Compulsory pre-litigation mediation and other alternative methods of dispute resolution could help in reducing the rate of filing in civil cases and plea bargain could largely help reduce pendency in criminal cases. These kinds of proceedings definitely needed a skilled monitoring of basic standards by justice and avoiding coercion to a weaker party, he added.
Prof. Wani remarked that a confounding situation to benefit in a multiple way from a violation of rules, sustained due to delay in justice. Faith of the people in the system could not be maintained in the absence of timely access to and the availability of justice, he maintained.
He held that there was no answer to the folly when a judge refused to adjudicate on a matter for the only reason that the party with dirty hands was known to him and the other one with clean hands was a socially deprived person. He pleaded that the demand for judging the judges, coming at a very high pitch, should certainly be given an appropriate thought to understand the real reasons and effective remedies. Hailing the judiciary for contributing to development through many popular judgments, he said that it could not be under over-reach or activism. He urged the civil society to come forward on the side of weaker parties in court and join the process of justice.
Prof. Wani noted that social repercussions in the form of increasing criminal behaviour, insecurity, hooliganism disrespect for government institutions, mushrooming of mafia -political, trade and extortionist, were found around calling for only a strong justice delivery system. Consumers and business promoters were equally in need of that. Split homes were waiting for a verdict for years; a fired worker was in peril with no idea about the time needed for the conclusion of his trial; an under-trial was languishing in jail to remain a burden/parasite for the family and the society, and many were also looking for better enforcement of arbitration awards, but the answer was not coming as that had to come from working together for timely justice, he concluded.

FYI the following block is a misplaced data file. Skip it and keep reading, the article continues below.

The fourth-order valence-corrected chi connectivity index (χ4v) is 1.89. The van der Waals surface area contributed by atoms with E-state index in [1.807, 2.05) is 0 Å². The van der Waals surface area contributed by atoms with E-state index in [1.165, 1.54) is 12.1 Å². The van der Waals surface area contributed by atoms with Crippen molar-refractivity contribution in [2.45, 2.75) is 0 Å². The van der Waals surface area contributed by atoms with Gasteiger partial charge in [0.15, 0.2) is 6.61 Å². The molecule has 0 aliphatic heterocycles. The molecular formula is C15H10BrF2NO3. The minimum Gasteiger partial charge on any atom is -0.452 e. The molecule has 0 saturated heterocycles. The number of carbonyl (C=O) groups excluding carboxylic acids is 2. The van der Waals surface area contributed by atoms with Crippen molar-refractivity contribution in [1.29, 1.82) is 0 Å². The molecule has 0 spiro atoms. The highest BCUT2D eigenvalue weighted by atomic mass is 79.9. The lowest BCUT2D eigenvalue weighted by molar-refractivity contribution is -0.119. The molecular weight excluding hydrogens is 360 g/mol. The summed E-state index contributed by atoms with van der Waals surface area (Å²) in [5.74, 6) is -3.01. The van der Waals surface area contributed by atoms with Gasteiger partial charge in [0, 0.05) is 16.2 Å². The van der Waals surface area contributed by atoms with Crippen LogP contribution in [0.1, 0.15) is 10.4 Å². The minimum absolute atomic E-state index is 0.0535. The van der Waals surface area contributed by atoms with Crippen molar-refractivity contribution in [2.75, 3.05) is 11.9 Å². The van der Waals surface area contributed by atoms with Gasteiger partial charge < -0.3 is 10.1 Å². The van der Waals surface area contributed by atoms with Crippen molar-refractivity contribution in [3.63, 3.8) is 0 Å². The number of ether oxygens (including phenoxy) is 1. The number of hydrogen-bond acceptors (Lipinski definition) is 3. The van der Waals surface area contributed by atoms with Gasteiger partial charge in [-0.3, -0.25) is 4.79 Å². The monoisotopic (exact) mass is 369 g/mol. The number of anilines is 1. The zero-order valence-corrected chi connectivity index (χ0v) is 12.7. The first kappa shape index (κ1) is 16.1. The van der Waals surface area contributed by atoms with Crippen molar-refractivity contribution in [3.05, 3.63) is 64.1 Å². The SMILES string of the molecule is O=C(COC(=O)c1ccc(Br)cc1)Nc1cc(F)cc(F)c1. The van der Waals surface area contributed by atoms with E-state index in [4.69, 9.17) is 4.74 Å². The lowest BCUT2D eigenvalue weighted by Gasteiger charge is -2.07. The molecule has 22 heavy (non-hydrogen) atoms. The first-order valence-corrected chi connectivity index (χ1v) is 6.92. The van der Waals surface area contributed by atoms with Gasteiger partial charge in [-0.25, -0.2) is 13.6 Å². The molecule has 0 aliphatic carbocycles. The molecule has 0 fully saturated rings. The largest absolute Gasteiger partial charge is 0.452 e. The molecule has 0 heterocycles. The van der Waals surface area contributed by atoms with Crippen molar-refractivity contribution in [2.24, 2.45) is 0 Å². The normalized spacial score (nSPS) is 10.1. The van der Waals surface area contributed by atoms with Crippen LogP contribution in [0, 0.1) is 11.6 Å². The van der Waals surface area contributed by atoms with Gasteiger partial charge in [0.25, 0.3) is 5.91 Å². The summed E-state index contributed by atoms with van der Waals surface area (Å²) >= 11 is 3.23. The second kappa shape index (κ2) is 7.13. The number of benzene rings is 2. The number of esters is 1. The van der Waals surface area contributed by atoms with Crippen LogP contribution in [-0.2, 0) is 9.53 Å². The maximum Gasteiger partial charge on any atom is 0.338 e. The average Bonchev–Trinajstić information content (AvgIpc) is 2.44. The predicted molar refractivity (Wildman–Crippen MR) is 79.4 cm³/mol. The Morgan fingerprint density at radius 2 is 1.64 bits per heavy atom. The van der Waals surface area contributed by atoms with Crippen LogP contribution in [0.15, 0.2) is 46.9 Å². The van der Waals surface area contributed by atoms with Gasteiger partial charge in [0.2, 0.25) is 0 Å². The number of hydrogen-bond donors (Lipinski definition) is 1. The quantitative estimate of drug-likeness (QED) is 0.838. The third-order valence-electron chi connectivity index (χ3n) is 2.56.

The Chairman of the IOS, Dr. M. Manzoor Alam, in his remarks informed that the present lecture was part of a series of lectures planned to be organised over a period of time on various issues of social, economic and political importance. He said a similar lecture concerning Indian judiciary would be organised at the Indian Law Institute very shortly.
Earlier, Hafiz Athar Husain recited a verse from the Quran marking the beginning of the function. Advocate-on-Record, Supreme Court of India, Mr. Mushtaq Ahmad, who introduced the subject and conducted the proceedings, held that all the issues could be addressed if the lawyers, judges and other agencies of law heeded the advice of the Quran. He remarked that the Quran had given the message of justice for all.
Besides the Vice-Chairman of the IOS, Prof. Refaqat Ali Khan, its Secretary General, Prof. Z M Khan, and Associate Professor of Law, JMI, Dr. Eqbal Husain, those who attended the lecture included President of TMF, Mirza Zaki Beg, President, The Origin, Dr. Sharique Nadeem, Mr. Prabhash Kumar Yadav, advocate, Mr. Athar Alam, advocate, Associate Editor, Mr. Abdul Bari Masood, Mr. Naveen Kumar, Mr. Harsh Gautam, Senior journalist Mr. Zeyaul Haque, Research students, Mushtaq Ahmad Wani, Gowhar Quadir Wani, Saleem Ahmed and several social activists and prominent citizens.